That is going to make preparing for the race a little difficult. The riders with the best base setup will face the easiest task, going into the weekend with a clear idea already of what their bikes need, and what those bikes can do.

Complicating it further is the amount of dirt and dust in the air, and as a result of local rains, dirt and dust on the track, rendering it extremely greasy and slippery.

That means that the riders and teams will need to have a strategy going into practice. “Last night we had a bit rain here and a lot of dust on the track and everywhere in the paddock, so it means a very high possibility that tomorrow in FP1 it will be very slippery conditions,” Takaaki Nakagami told us on Thursday.

“But anyway, the weather forecast this weekend looks not so nice, unstable, so each session it will be so important to stay in the top ten. Even in FP1, we are thinking to use new tires at the end of the session, to stay in the top ten at least. So everything will be a very important session this weekend.”


Eyes on the Prize

Difficult conditions will require a focus and an approach from the teams and the riders. With the championship narrowing down to a field of three with a realistic shot at the title, Fabio Quartararo, Pecco Bagnaia, and Joan Mir will have their own path to follow.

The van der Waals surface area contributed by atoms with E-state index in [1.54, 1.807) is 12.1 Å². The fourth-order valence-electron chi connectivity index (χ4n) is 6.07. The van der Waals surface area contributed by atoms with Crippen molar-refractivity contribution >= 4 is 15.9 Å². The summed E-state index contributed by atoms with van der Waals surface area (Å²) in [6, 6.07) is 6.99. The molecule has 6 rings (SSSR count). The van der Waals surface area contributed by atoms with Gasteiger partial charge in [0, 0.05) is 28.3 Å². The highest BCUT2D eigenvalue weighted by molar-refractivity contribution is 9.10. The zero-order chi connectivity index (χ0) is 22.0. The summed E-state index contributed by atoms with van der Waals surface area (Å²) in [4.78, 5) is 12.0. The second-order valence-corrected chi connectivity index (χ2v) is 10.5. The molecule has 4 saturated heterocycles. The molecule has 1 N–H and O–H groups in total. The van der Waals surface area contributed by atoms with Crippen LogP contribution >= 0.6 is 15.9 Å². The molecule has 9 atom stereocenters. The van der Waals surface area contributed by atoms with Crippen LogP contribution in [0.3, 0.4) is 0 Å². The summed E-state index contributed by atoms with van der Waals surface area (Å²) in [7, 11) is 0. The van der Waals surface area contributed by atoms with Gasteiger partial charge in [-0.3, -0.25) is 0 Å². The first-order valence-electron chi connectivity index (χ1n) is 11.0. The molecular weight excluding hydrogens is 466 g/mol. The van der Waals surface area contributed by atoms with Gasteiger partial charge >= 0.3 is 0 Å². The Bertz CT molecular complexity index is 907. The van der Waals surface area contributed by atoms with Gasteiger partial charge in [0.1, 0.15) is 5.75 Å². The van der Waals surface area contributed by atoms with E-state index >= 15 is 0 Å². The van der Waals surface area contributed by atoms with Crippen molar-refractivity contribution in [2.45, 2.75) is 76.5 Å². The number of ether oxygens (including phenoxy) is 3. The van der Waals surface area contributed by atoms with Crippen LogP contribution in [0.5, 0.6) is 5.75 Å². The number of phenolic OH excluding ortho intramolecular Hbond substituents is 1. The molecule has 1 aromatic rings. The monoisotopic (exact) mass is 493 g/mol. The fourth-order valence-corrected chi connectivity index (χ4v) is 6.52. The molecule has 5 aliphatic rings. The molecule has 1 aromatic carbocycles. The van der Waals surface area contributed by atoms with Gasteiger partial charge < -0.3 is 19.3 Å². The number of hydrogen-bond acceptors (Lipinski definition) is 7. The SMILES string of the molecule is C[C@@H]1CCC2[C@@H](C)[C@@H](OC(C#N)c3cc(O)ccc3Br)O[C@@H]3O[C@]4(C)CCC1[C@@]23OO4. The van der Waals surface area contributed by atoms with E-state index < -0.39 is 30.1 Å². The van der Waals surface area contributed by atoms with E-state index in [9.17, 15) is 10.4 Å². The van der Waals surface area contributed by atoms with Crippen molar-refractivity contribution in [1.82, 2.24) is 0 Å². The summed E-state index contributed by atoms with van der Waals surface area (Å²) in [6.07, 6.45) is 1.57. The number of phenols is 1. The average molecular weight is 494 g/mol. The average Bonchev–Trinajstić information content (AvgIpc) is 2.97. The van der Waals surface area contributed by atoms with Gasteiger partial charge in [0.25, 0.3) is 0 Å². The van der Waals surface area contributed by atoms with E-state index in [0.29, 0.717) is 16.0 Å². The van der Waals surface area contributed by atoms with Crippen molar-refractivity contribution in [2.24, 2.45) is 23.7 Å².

For Quartararo, the priority is damage limitation: try to win the race if possible, score as many points as possible if victory is not an option, and above all, do not crash.

A 53-point lead with five races to go is solid. Losing anything less than 10 points to Bagnaia, or 11 points to Mir should be considered a win. Gaining points on them would bring the title well within his grasp.

For both Bagnaia and Mir, the title is not entirely in their hands. Even if either rider were to win the remaining five races, they would still need others to finish between themselves and Fabio Quartararo.

Their only choice is to try to win this round and as many more as possible. Yet their current points deficit puts them in a precarious position: they cannot afford to miss out on the podium, at the very least, and the top step if possible. But at this stage in the game, a single DNF would put the title beyond reach for them.


Teamwork Makes the Dream Work

Bagnaia, at least, can count on the help of his teammate Jack Miller. The Australian knows that his own shot at the riders’ crown is gone – he trails Quartararo by 85 points – but the manufacturers and team championships are still wide open.

“I was looking at the championship standings the other day after Aragon and to see the team creeping closer and closer to Monster Yamaha is really nice, and hopefully we can keep doing that because it’d be lovely,” the Australian told us on Thursday.

“Already the constructors’ title last year for Ducati was massive so to get Ducati Lenovo the teams’ championship would be fantastic and try and I’d love to get myself on the rostrum,” Miller said, referring to getting into the top three of the riders’ championship.